Luther College Choir concert

The Luther College Choir performed last night at Chicago’s Fourth Presbyterian Church, the third stop on their 10-concert winter tour. This is their first tour under a new conductor, Allen Hightower; alums, parents, and general choral enthusiasts in the audience had their ears turned up full throttle, to hear how he would do. Even the choir’s conductor emeritus, Weston Noble, who had led the group for fifty-four years, and had established it as one of America’s leading collegiate choral ensembles, was in attendance. A high-pressure situation for Hightower and his choir—to which he, and they, responded beautifully.

Full disclosure: I graduated from Luther myself, and taught there for three years; I know a lot about their choral program, and am inclined to admire them. That said, I have heard, and sung with, many fine ensembles since leaving Luther, and have a broader base for comparison and criticism than I once had. I expect to feel somewhat patronizing when I listen to what I assume to be naïve, sincere college students from small towns throughout the upper Midwest, singing their hearts out for lots of extra-musical reasons. I was/am one of them, and recognize the type. Then I hear them, and am struck anew with admiration, at their level of singer-for-singer individual talent, at their skill and discipline, at their commitment to creating a unified sound and approach in their music. As a unit, the choir is wonderfully balanced, top to bottom; section by section, their sound is clean, refined, rock-solid in intonation and rhythmic clarity. And their repertoire is of a higher level than one usually hears in a college choir, especially one which reflects an Evangelical religious heritage (in this case, Lutheran)—they sang Britten, Brahms, Bruckner, Gibbons, Howells, Mendelssohn, Tallis, and several other composers, with clear lines, expressively shaped text, stylistic awareness, and straightforward confidence.

Choirs like this don’t just happen. To speak of Luther and its closest peer institutions: the Norwegian immigrants who came to the United states brought a strong tradition of choral singing with them, and developed it, in their colleges, churches, and communities, as a reflection of ethnic and religious pride and identity. It was something they could do better than their neighbors, something that put them on the map, something that tied their new home to the home they had left. Every little country church and country school district had its choral program; and those singers fortunate enough to attend college tended to gravitate toward colleges founded by Norwegian Lutherans—St. Olaf, Luther, Concordia-Moorhead, Augsburg. The colleges, on their part, soon discovered that this choral emphasis was extremely important in establishing a positive public identity, in recruiting students, energizing their constituency, and raising money, and placed a very special emphasis on their choral programs. Early on, the habits of extensive rehearsal (Luther rehearses five days a week, and three hours a day during the month preceding their tour), memorized repertoire, and remarkable adherence to the guidelines and disciplines demanded by conductors, became habitual. And as these colleges have become mainstream, their choral programs have not lost these basic characteristics. Each school also has an extensive music education program, which sends graduates into the field, to prepare the next generation of singers for its choirs. And where do these singers go after they graduate from college? Many, back to small towns; many to Minneapolis and Saint Paul, which have become virtual meccas of choral music.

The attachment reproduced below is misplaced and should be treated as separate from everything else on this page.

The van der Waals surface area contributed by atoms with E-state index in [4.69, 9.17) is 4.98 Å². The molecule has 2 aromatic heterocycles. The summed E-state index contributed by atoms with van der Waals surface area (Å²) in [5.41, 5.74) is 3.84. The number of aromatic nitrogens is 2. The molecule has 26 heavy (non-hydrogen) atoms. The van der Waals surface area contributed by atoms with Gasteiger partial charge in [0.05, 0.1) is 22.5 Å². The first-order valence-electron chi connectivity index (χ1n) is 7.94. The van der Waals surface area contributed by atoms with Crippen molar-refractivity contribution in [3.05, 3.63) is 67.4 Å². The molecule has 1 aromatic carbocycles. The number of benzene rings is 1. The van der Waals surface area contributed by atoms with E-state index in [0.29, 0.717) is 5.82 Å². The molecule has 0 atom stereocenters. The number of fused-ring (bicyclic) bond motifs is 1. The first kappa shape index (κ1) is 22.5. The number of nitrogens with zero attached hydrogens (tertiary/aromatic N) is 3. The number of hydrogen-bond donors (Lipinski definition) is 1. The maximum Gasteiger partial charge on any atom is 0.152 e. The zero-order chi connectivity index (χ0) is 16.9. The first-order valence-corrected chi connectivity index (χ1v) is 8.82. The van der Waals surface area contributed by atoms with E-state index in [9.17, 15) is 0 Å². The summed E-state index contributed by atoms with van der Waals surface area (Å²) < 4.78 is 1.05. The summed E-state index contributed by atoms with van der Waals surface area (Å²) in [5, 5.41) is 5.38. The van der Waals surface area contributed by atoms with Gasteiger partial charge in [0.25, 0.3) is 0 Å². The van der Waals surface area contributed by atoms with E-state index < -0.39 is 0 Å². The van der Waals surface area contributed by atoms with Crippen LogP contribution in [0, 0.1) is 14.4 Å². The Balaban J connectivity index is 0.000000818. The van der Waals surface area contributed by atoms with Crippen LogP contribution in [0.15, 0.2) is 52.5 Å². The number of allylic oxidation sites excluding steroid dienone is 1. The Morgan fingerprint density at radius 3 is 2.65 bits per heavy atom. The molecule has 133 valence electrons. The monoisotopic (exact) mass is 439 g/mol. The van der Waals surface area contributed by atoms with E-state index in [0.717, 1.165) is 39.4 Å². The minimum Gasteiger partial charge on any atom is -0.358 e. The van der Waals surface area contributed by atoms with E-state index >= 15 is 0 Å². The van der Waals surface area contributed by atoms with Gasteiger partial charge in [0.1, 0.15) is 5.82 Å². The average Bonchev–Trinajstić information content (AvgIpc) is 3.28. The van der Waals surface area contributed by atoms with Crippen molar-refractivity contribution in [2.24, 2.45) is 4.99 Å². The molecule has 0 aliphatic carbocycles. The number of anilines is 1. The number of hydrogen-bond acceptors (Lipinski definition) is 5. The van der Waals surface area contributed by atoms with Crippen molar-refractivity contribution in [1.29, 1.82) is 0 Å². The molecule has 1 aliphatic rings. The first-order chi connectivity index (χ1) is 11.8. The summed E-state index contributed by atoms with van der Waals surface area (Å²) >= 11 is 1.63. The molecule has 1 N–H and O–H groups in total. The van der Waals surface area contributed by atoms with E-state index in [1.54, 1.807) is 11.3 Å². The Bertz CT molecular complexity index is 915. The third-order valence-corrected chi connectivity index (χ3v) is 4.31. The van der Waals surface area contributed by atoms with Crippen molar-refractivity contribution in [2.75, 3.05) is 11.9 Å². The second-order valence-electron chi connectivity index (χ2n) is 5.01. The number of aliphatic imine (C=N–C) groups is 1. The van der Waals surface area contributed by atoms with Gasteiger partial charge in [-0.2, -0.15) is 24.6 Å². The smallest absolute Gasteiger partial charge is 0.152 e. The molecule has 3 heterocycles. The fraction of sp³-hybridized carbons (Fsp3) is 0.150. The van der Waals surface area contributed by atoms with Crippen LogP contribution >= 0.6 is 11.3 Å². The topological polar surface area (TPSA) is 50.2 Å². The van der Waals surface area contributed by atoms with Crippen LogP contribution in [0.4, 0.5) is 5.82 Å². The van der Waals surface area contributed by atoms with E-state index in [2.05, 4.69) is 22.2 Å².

Nothing can replace the habit of singing well, and being surrounded by good singing, from an early age. The skills of listening, reading, producing clear tone, expressing emotion with ones body, fitting ones voice to the voices that surround one—this fluency reflects a lifetime of exposure and experience. The concert I heard Saturday was almost breathtaking in its presentation of the level to which relatively normal people can aspire, if they are carefully nurtured in the skills and spirit ,which let music thrive. As I age, I become ever more grateful to have grown up in that world, which has made my world, since, possible.